RepositoryYou get a .git folder when you do git init or git clone for the first time. That's your repository. Sometimes also referred to as local repository.
A git repository contains, among other things, the following:
- A set of commit objects.
- A set of references to commit objects, called heads (branch, tag and SHA1 names are types of head).
If you have cloned from somewhere, so the URL/path (yes it can be local or on network also) you used to clone contains your remote repository. It is identical to what you get in your .git folder after cloning. `git remote -v` command lists all remotes available in the current repository and it's URL.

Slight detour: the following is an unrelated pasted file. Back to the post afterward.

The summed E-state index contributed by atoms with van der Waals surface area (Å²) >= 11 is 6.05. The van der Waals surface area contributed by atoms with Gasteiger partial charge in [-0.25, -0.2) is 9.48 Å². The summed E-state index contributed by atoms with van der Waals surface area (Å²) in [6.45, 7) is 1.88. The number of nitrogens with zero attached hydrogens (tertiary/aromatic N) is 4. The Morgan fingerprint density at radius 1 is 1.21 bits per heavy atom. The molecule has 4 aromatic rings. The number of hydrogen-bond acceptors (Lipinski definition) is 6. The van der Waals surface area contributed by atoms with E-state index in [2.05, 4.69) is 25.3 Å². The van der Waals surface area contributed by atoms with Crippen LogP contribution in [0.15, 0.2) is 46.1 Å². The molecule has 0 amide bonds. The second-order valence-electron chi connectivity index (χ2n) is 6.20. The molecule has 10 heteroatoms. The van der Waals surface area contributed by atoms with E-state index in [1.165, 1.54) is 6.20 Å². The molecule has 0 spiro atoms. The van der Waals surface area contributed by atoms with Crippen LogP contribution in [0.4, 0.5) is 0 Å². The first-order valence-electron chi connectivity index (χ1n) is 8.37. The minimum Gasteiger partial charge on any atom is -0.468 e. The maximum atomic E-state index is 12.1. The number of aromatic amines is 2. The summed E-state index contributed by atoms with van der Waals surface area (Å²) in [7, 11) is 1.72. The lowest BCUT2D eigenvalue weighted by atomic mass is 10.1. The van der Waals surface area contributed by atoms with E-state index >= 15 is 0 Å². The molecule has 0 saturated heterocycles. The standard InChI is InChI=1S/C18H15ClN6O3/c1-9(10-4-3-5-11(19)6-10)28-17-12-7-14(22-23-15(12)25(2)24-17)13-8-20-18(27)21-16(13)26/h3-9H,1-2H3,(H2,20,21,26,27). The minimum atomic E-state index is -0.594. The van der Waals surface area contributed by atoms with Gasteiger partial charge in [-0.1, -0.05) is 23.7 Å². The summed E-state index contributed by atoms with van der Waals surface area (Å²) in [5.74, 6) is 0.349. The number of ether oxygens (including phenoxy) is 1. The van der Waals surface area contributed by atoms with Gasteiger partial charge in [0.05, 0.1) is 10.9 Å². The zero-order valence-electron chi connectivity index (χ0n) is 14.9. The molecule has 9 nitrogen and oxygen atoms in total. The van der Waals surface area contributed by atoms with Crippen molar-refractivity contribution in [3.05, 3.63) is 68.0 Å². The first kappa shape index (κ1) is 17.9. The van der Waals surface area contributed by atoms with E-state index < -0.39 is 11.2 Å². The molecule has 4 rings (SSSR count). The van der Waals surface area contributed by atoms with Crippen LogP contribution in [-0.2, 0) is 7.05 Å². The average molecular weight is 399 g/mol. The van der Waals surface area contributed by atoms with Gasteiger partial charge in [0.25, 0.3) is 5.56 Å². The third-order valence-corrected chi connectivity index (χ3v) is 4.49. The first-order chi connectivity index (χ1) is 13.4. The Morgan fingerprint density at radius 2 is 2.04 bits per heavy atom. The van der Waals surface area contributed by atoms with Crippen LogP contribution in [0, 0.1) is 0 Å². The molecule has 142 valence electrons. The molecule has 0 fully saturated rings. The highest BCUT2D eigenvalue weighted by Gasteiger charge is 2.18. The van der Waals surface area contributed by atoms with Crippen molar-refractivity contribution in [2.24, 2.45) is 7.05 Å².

How GIT stores your commits or commit objects
A commit object contains 3 main things:
- Reference to the parent commit
- Changes (adds/updates/deletes of words/lines/files) since parent commit or changes of this commit (it doesn't store whole file as it happens in centralized Version Control Systems like SVN/TFS/VSS/Perforce)
- An SHA1 name(38f7a44232faf4651dc085495e4ea770c951d7b2), a 40-character string that uniquely identifies the commit object. The name is composed of a hash of relevant aspects of the commit i.e. changes, timestamp, parent commit SHA1 name, author etc.
Branches are basically references of commits or easy way to refer to commits i.e. ugly SHA1 name. In some of the cases when you merge/rebase, these markers for SHA1 name move from one commit to another commit rather than moving/modifying around multiple commits. We will get to know more about it in upcoming parts of this series.